Another thing I’d wish for is the ability to turn my brain off at will. This is a particularly odd wish and I’m actively aware of that. That said, last night I had a dream that I was a time traveling genius that was extraordinarily humble (…because humble is the thing that I am…) and my mission was to chase down an alien that was stuck in a time loop, appearing only on Valentine’s Day throughout time. This alien was particularly grotesque looking, basically the stuff of childhood nightmares. He looked exactly like this.

Horrifying, I know. And to make matters worse, if he touched you, you would automatically fall in love with the first person you saw (because this is a nightmare I happened to be having on Valentine’s Day). The only way to stop yourself from falling in love when he touched you was to consume sugar (your guess is as good as mine here as to the why aspect). Consequently, I decided to track down this guy for some help on the sugar front.

And just to be clear, I definitely did not track down this guy.

Let’s see. Where were we? Oh, right. So that’s when Willy Wonka and I shot E.T. with a bazooka from my time machine while eating Everlasting Gobstoppers.

…I know…I’m reading this too.

What I’m trying to say is that it would be really nice not to wake up at 2 AM and psychoanalyze myself to the point where it ended up on my blog somehow.

…So my third wish would be to fall in love (surprising no one that has ever read anything I’ve ever written … or spent five minutes talking to me).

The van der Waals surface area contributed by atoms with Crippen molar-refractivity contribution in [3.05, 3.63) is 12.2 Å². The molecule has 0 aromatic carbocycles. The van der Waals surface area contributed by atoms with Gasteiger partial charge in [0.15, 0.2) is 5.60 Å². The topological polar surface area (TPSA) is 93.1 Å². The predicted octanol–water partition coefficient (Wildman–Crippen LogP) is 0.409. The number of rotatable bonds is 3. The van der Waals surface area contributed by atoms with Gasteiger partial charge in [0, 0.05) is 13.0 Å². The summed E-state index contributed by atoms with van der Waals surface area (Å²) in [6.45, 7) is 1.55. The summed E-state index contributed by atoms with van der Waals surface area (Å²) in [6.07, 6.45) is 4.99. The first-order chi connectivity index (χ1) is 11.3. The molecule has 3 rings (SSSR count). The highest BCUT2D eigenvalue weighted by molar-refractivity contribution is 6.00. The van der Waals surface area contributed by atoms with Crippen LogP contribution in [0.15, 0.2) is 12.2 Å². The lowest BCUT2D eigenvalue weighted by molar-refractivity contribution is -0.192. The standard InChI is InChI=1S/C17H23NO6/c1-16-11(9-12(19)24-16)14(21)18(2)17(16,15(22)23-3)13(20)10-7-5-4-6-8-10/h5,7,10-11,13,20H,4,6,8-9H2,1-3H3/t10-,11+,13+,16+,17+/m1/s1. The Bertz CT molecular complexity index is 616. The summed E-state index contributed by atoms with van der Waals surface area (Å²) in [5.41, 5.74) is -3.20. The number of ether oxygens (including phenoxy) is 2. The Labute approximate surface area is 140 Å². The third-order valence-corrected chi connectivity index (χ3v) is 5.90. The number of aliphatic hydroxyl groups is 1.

The actual point is this. If I had three wishes, I wouldn’t wish that I wasn’t disabled. That said, if I wished I wasn’t disabled, at least two of those wishes might be more possible. If I didn’t have a disability, I definitely would be better at my job. I’d type faster. I’d be able to reach the computer to do the small things like, you know, turning it on.

If I didn’t have my disability, I don’t honestly think falling in love would necessarily be easy (betcha can’t tell I’m writing this on Valentine’s Day … like no seriously, I bet you can’t because this is just how I write on any other day), but here’s what I do know. I look weird. I mean, I have this great big head and these little bitty arms. I’m living proof that humans are direct descendants of the T Rex.

And I drink my beer through a straw … AND IN A WINE GLASS. #classyAF

It’s a very strange thing to wish to be normal. I don’t want to tell the story of how abnormal I am. Not really. I want to tell the story of someone else that isn’t normal. And how learning that became the best five minutes of my day, every day, because it was with her.

Valentine’s Day. Just saying.

The point, though, isn’t that there now exists a cure. There’s a treatment. I could get stronger. I could get a lot stronger. And that means that I get to do something that is so hard to let yourself do when half the time you want to give up: hope. And that’s wonderful in a way I don’t feel like I have to put to words.

And, at least for me, that’s really saying something.